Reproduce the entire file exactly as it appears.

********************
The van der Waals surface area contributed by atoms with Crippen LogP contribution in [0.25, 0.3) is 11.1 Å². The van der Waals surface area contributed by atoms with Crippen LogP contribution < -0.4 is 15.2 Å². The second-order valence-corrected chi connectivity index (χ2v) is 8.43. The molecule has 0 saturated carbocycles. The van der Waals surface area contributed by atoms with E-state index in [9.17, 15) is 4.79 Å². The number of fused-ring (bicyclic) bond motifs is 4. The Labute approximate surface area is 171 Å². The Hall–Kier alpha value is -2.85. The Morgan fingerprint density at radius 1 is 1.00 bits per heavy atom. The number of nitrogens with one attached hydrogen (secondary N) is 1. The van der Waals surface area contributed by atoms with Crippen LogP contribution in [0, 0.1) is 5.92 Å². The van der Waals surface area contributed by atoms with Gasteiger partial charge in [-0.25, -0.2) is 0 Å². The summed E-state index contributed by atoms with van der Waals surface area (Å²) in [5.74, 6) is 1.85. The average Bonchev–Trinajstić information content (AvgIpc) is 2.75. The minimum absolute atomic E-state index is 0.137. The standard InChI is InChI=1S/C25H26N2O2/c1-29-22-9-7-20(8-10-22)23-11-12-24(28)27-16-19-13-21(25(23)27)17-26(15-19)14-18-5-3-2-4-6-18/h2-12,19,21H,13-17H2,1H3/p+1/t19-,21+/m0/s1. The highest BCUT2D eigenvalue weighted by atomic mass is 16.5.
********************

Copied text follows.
The van der Waals surface area contributed by atoms with Crippen LogP contribution in [0.25, 0.3) is 11.1 Å². The van der Waals surface area contributed by atoms with Crippen LogP contribution < -0.4 is 15.2 Å². The second-order valence-corrected chi connectivity index (χ2v) is 8.43. The molecule has 0 saturated carbocycles. The van der Waals surface area contributed by atoms with E-state index in [9.17, 15) is 4.79 Å². The number of fused-ring (bicyclic) bond motifs is 4. The Labute approximate surface area is 171 Å². The Hall–Kier alpha value is -2.85. The Morgan fingerprint density at radius 1 is 1.00 bits per heavy atom. The number of nitrogens with one attached hydrogen (secondary N) is 1. The van der Waals surface area contributed by atoms with Crippen LogP contribution in [0, 0.1) is 5.92 Å². The van der Waals surface area contributed by atoms with Gasteiger partial charge in [-0.25, -0.2) is 0 Å². The summed E-state index contributed by atoms with van der Waals surface area (Å²) in [5.74, 6) is 1.85. The average Bonchev–Trinajstić information content (AvgIpc) is 2.75. The minimum absolute atomic E-state index is 0.137. The standard InChI is InChI=1S/C25H26N2O2/c1-29-22-9-7-20(8-10-22)23-11-12-24(28)27-16-19-13-21(25(23)27)17-26(15-19)14-18-5-3-2-4-6-18/h2-12,19,21H,13-17H2,1H3/p+1/t19-,21+/m0/s1. The highest BCUT2D eigenvalue weighted by atomic mass is 16.5.